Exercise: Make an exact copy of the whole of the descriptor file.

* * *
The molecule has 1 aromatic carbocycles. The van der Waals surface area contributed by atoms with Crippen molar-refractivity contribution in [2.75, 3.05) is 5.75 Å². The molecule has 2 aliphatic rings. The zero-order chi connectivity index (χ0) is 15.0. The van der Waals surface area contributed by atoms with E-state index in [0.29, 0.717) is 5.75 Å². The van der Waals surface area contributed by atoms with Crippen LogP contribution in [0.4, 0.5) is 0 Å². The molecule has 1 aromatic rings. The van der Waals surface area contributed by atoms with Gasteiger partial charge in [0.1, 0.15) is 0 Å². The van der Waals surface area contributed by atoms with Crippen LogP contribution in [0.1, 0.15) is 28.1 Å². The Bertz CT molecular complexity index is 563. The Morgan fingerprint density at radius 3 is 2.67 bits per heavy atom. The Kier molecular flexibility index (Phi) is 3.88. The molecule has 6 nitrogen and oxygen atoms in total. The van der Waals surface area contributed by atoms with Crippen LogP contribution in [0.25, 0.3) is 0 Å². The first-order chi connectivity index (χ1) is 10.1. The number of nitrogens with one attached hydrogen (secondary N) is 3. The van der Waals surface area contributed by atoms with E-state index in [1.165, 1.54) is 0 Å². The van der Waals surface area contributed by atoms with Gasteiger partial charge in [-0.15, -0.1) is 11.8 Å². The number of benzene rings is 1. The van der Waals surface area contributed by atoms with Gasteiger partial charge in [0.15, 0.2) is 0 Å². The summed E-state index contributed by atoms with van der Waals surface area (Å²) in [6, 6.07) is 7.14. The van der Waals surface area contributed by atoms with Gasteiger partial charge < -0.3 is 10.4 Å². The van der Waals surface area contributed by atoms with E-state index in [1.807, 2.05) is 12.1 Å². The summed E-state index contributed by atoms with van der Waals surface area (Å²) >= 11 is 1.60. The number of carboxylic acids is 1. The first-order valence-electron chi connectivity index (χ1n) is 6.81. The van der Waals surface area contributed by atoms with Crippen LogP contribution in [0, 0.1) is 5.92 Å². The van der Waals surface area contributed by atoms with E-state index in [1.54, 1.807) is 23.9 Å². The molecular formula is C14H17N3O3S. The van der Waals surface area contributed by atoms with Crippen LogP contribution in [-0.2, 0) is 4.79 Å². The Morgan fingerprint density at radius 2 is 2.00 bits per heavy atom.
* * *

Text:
The molecule has 1 aromatic carbocycles. The van der Waals surface area contributed by atoms with Crippen molar-refractivity contribution in [2.75, 3.05) is 5.75 Å². The molecule has 2 aliphatic rings. The zero-order chi connectivity index (χ0) is 15.0. The van der Waals surface area contributed by atoms with E-state index in [0.29, 0.717) is 5.75 Å². The van der Waals surface area contributed by atoms with Crippen LogP contribution in [0.4, 0.5) is 0 Å². The molecule has 1 aromatic rings. The van der Waals surface area contributed by atoms with Gasteiger partial charge in [0.1, 0.15) is 0 Å². The van der Waals surface area contributed by atoms with Crippen LogP contribution in [0.1, 0.15) is 28.1 Å². The Bertz CT molecular complexity index is 563. The Morgan fingerprint density at radius 3 is 2.67 bits per heavy atom. The Kier molecular flexibility index (Phi) is 3.88. The molecule has 6 nitrogen and oxygen atoms in total. The van der Waals surface area contributed by atoms with Crippen LogP contribution in [0.25, 0.3) is 0 Å². The first-order chi connectivity index (χ1) is 10.1. The number of nitrogens with one attached hydrogen (secondary N) is 3. The van der Waals surface area contributed by atoms with E-state index in [1.165, 1.54) is 0 Å². The van der Waals surface area contributed by atoms with Gasteiger partial charge in [-0.15, -0.1) is 11.8 Å². The number of benzene rings is 1. The van der Waals surface area contributed by atoms with Gasteiger partial charge in [0.15, 0.2) is 0 Å². The summed E-state index contributed by atoms with van der Waals surface area (Å²) in [6, 6.07) is 7.14. The van der Waals surface area contributed by atoms with Gasteiger partial charge < -0.3 is 10.4 Å². The van der Waals surface area contributed by atoms with E-state index in [1.807, 2.05) is 12.1 Å². The summed E-state index contributed by atoms with van der Waals surface area (Å²) >= 11 is 1.60. The number of carboxylic acids is 1. The first-order valence-electron chi connectivity index (χ1n) is 6.81. The van der Waals surface area contributed by atoms with Crippen LogP contribution in [0, 0.1) is 5.92 Å². The van der Waals surface area contributed by atoms with E-state index in [1.54, 1.807) is 23.9 Å². The molecular formula is C14H17N3O3S. The van der Waals surface area contributed by atoms with Crippen LogP contribution in [-0.2, 0) is 4.79 Å². The Morgan fingerprint density at radius 2 is 2.00 bits per heavy atom.